Texas College Students Required to Get Meningitis Vaccine
If you plan on attending a Texas college this year, you can plan to add the meningitis vaccine to your shot record. In May, Texas became the only state to implement a law that requires all college students to receive the vaccine.
Colleges across the state are prepping for the new regulation, which will take effect at the beginning of 2012. Previously, under the Jamie Schanbaum Act of 2009, students living in a college dorms were required to get the vaccine. Gov. Rick Perry signed the second bill, also named for Schanbaum, into law in May.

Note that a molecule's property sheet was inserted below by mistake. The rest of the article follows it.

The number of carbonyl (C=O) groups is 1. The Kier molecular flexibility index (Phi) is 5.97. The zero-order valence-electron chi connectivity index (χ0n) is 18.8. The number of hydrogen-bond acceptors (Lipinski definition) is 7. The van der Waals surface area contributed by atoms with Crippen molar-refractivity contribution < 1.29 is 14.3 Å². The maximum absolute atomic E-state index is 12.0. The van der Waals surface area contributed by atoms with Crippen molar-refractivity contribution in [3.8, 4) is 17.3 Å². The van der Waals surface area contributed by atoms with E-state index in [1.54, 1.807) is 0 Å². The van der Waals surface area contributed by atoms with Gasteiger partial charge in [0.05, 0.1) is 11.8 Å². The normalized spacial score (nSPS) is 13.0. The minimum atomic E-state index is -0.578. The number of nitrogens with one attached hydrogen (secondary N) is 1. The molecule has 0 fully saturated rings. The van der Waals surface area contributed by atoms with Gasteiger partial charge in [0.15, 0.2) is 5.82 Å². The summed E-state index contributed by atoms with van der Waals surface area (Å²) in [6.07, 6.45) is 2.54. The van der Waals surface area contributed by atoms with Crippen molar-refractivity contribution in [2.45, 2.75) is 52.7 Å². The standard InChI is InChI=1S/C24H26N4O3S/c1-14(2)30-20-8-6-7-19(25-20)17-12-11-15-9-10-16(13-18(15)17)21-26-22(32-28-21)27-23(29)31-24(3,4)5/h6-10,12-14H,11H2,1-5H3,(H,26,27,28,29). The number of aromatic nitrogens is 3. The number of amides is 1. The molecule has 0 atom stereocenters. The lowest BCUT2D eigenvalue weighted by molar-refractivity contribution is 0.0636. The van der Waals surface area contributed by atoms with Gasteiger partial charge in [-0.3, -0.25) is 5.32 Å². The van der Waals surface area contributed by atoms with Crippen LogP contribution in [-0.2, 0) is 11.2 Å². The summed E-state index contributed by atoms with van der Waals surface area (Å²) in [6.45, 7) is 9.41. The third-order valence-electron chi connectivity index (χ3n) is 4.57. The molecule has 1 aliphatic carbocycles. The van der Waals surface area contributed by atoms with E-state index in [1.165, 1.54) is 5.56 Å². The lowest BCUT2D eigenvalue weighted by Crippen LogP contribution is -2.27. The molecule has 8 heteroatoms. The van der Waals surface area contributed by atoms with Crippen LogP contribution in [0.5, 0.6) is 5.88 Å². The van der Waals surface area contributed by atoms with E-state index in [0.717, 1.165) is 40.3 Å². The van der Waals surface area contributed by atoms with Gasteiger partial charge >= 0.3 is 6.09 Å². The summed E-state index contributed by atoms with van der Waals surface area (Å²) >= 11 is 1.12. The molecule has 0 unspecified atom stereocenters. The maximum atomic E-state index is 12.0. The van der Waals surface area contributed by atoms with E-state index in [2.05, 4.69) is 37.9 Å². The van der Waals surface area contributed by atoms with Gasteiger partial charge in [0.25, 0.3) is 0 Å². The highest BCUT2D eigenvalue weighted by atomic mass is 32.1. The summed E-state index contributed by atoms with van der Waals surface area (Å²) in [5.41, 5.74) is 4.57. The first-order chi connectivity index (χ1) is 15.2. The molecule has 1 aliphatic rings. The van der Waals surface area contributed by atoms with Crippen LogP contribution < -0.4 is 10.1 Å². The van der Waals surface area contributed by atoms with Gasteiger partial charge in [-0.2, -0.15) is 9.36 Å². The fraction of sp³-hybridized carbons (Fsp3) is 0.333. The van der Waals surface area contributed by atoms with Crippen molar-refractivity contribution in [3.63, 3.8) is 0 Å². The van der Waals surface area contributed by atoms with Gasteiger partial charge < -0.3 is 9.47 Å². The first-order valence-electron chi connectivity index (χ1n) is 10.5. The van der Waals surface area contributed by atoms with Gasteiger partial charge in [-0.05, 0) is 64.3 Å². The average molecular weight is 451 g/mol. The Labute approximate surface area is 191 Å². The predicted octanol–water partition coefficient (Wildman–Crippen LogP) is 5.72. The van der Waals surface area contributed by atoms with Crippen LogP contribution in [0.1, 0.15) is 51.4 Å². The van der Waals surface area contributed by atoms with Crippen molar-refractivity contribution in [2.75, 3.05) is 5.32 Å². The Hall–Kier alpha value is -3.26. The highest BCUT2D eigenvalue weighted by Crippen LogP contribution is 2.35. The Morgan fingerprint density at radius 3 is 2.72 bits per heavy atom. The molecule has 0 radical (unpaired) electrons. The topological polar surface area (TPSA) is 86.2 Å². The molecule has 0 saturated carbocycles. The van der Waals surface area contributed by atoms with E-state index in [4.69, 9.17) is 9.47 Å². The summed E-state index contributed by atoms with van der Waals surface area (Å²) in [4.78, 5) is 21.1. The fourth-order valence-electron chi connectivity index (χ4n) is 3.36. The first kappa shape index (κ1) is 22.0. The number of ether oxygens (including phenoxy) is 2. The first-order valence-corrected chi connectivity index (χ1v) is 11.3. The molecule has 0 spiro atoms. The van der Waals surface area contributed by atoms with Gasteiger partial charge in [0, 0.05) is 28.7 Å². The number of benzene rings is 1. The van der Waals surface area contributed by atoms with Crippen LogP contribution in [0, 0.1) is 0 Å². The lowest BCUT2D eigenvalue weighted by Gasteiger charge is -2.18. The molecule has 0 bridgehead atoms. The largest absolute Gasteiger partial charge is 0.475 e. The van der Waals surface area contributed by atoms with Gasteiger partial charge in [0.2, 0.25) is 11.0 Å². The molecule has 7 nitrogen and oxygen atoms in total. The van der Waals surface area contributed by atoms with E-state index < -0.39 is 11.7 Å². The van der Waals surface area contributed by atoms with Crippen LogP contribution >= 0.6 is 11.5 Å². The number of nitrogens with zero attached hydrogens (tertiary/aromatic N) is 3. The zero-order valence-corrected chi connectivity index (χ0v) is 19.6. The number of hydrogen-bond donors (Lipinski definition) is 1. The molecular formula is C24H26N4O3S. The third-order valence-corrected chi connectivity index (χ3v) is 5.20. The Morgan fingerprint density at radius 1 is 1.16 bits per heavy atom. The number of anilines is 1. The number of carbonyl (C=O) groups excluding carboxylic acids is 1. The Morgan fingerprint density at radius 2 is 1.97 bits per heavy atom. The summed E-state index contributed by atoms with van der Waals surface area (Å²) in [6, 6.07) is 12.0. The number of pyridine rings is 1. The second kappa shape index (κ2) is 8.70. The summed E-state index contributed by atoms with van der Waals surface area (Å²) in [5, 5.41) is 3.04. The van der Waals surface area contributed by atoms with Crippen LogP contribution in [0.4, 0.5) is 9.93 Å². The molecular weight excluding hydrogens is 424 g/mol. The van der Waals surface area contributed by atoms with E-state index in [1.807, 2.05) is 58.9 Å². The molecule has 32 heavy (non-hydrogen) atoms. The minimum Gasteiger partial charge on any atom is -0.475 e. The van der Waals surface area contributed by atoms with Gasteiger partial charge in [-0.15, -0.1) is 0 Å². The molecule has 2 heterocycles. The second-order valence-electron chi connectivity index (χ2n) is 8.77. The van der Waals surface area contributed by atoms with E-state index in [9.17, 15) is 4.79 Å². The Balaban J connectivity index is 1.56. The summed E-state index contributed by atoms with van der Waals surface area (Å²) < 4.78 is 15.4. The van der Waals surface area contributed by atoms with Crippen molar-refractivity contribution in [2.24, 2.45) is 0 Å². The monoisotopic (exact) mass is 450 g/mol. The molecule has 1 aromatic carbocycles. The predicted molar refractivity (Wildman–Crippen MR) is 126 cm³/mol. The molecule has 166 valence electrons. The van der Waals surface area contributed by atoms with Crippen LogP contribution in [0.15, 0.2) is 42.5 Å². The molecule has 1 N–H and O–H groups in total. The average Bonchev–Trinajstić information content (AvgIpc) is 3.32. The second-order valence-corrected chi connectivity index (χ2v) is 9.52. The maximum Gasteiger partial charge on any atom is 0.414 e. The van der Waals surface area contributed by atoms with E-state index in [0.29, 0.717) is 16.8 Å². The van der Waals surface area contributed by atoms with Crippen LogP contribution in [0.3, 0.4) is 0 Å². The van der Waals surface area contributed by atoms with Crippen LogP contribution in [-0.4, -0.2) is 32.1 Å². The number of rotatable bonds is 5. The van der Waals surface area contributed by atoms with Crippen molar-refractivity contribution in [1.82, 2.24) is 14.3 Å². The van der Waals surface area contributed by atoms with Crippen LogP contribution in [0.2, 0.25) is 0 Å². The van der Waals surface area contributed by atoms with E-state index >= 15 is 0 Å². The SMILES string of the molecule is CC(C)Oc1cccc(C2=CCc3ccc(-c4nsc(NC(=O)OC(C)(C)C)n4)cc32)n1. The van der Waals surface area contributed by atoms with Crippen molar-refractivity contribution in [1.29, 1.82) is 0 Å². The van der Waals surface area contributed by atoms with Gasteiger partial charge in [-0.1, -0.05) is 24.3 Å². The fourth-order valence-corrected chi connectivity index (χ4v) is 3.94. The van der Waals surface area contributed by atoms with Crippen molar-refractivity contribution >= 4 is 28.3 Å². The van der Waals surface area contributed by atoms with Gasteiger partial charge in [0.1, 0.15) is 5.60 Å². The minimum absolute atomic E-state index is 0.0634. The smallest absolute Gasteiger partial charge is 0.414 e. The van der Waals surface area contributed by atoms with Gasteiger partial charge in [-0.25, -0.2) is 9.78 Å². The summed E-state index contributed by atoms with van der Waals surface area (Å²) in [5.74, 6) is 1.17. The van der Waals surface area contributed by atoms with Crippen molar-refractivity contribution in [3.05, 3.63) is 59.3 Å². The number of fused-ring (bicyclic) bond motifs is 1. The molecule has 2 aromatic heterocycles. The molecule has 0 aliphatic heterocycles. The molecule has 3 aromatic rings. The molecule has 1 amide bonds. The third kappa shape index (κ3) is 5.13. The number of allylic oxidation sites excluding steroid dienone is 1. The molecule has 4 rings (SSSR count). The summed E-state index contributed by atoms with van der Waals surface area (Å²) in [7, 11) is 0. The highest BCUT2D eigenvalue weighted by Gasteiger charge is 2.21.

Schanbaum contracted meningitis during her sophomore year at the University of Texas. She lost most of each finger and both legs below the knee to the flesh eating disease. However, in some ways, she said she’s fortunate.
“It could have been worse: I could have been blind, I could have been deaf, I could have had brain damage, I could have died,” she said. “I wouldn’t say I feel unlucky at all. I would say I consider this significant.”
College students living in dorms or other shared housing are at high risk to contract meningitis because the disease is more likely to spread in crowded living quarters. In 2009, Texas reported 336 cases, 34 of which were between the ages of 15 to 29.
Via the Texas Tribune
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